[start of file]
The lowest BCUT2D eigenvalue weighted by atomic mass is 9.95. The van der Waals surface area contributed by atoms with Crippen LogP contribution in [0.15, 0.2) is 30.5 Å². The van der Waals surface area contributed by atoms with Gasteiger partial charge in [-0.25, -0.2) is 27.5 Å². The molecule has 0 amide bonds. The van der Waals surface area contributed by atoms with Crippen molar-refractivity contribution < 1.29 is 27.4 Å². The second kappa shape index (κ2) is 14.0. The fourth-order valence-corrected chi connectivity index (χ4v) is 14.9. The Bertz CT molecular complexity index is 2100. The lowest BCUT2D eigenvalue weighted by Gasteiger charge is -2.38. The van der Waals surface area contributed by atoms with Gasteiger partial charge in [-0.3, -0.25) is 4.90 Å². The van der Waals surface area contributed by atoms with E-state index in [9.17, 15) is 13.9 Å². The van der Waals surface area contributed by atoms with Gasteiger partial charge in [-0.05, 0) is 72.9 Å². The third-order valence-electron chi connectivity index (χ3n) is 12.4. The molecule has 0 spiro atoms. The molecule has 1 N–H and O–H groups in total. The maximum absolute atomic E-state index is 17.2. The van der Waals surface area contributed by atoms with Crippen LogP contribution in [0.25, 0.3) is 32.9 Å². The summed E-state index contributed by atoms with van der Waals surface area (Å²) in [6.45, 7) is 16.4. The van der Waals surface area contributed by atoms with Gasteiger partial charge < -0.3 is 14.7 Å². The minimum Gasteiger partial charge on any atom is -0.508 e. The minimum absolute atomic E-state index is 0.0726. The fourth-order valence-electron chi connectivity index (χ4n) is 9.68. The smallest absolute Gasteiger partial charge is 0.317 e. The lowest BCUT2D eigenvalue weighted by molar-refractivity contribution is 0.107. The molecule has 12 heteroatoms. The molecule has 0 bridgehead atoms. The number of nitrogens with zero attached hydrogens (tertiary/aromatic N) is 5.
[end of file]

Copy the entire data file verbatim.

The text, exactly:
The lowest BCUT2D eigenvalue weighted by atomic mass is 9.95. The van der Waals surface area contributed by atoms with Crippen LogP contribution in [0.15, 0.2) is 30.5 Å². The van der Waals surface area contributed by atoms with Gasteiger partial charge in [-0.25, -0.2) is 27.5 Å². The molecule has 0 amide bonds. The van der Waals surface area contributed by atoms with Crippen molar-refractivity contribution < 1.29 is 27.4 Å². The second kappa shape index (κ2) is 14.0. The fourth-order valence-corrected chi connectivity index (χ4v) is 14.9. The Bertz CT molecular complexity index is 2100. The lowest BCUT2D eigenvalue weighted by Gasteiger charge is -2.38. The van der Waals surface area contributed by atoms with Gasteiger partial charge in [-0.3, -0.25) is 4.90 Å². The van der Waals surface area contributed by atoms with E-state index in [9.17, 15) is 13.9 Å². The van der Waals surface area contributed by atoms with Gasteiger partial charge in [-0.05, 0) is 72.9 Å². The third-order valence-electron chi connectivity index (χ3n) is 12.4. The molecule has 0 spiro atoms. The molecule has 1 N–H and O–H groups in total. The maximum absolute atomic E-state index is 17.2. The van der Waals surface area contributed by atoms with Crippen LogP contribution in [0.25, 0.3) is 32.9 Å². The summed E-state index contributed by atoms with van der Waals surface area (Å²) in [6.45, 7) is 16.4. The van der Waals surface area contributed by atoms with Gasteiger partial charge < -0.3 is 14.7 Å². The minimum Gasteiger partial charge on any atom is -0.508 e. The minimum absolute atomic E-state index is 0.0726. The fourth-order valence-electron chi connectivity index (χ4n) is 9.68. The smallest absolute Gasteiger partial charge is 0.317 e. The lowest BCUT2D eigenvalue weighted by molar-refractivity contribution is 0.107. The molecule has 12 heteroatoms. The molecule has 0 bridgehead atoms. The number of nitrogens with zero attached hydrogens (tertiary/aromatic N) is 5.